The Commune & The Forge

Tucked between Melle and Biccard streets is a little gem called Reserve Street, redolent with trees and somehow shielded from the bump and grind of Jorissen and De Korte’s traffic. Adding to the charm is a progressive bookshop called The Commune and venue called The Forge — two sides of the same organisation with the same shared social justice mandate.

Both are not-for-profit spaces; and success is therefore not measured by their profits, but by feet through the door and their engagement with their clientele/audience/collaborators.

It’s a refreshing change that harks back to an earlier era. Instead of marketing a product or service, Justin Barrow, Yvonne Phyllis, Ryan Honeyball and Mwelela Cele are promoting the interests of the oppressed, and the marginalised via the arts, discussions, workshops and other events. The bookshelves of The Commune groan with authors like Franz Fanon and Steve Biko, and across the road at The Forge, there are screenings, book launches and talks about topics such as farm workers, state violence and political revival.

The large student population in Braamfontein is one of the reasons for the C&F’s location, another is the NGOs in the vicinity. All events (there are also DJs such as Charles Leonard at the bookshop) are free, and, due to their anti-capitalist stance, nobody is ever turned away. “Capitalism does a very good job of supporting its own ideologies while demonising other ways of thinking,” explains Justin, “and so we are attempting to create a counter narrative to what is commonly considered this “default” or “natural” ideology of capitalism.”

During the Covid lockdowns, the bookshop suffered, but The Forge continued to run events such as Zoom discussions online. Covid itself was a topic of discussion, as the pandemic highlighted the already vast existing inequalities — those with access to Wi-Fi had a very different lockdown to those without, for instance. “We’re not all in the same boat; we’re in the same ocean, but in very different boats,” according to Justin.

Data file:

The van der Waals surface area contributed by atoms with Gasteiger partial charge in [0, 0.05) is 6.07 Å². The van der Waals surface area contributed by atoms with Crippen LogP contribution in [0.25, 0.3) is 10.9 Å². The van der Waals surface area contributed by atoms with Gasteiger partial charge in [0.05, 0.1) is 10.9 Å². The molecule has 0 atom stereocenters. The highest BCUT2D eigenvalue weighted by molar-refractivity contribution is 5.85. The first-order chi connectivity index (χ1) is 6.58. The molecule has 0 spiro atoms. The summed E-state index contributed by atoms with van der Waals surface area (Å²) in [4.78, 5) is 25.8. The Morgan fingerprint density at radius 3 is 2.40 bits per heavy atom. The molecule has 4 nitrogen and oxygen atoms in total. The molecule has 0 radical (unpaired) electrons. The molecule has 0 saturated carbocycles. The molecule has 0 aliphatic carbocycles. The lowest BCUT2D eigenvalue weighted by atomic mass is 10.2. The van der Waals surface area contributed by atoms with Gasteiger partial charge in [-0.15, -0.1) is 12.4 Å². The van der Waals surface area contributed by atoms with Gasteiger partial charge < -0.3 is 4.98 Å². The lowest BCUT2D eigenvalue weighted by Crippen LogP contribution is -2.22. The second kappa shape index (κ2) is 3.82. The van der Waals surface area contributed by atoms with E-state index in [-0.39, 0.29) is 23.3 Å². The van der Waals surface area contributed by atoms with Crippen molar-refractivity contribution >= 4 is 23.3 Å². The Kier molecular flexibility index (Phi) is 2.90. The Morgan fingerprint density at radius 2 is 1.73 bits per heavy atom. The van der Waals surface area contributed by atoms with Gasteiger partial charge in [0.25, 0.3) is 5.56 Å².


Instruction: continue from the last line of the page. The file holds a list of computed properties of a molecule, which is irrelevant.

The biggest focus right now for C&F is getting people back, after having been largely online during the pandemic. This entails not only doing events, but also getting really good books and records into the bookshop, which opened again in September (it launched two years ago, just before Covid hit). But Braamfontein is still pretty quiet; the students are still coming back.

The C&F vision is to provide more of a platform for acts, activists (individuals and movements), artists and intellectuals. Not all the performers have to be activists, but they do have to align to some degree with what C&F stands for: freedom, equality; mutual aid; solidarity; direct action; consensus; voluntary cooperation; and compassion. The hope is to slowly have bigger crowds and engage again in person with those who attend their events.

Their vision for Braamfontein? There are ideas about making Reserve Street into a “destination”, a green walkway. “It’s difficult to create a shared vision with some of the other businesses, which are more concerned about attracting paying customers and their security, but we do want to work with our neighbours,” says Justin. “We want to engage with the existing community on a mature level, where nobody is being patronised or coddled. We want to talk to people, and involve them.”

For more information, visit the and Or plonk yourself down on one of the numerous leather couches scattered around The Commune, upstairs and downstairs, enjoy a hot cup of joe, read some revolutionary literature, and appreciate the solace that is Reserve Street.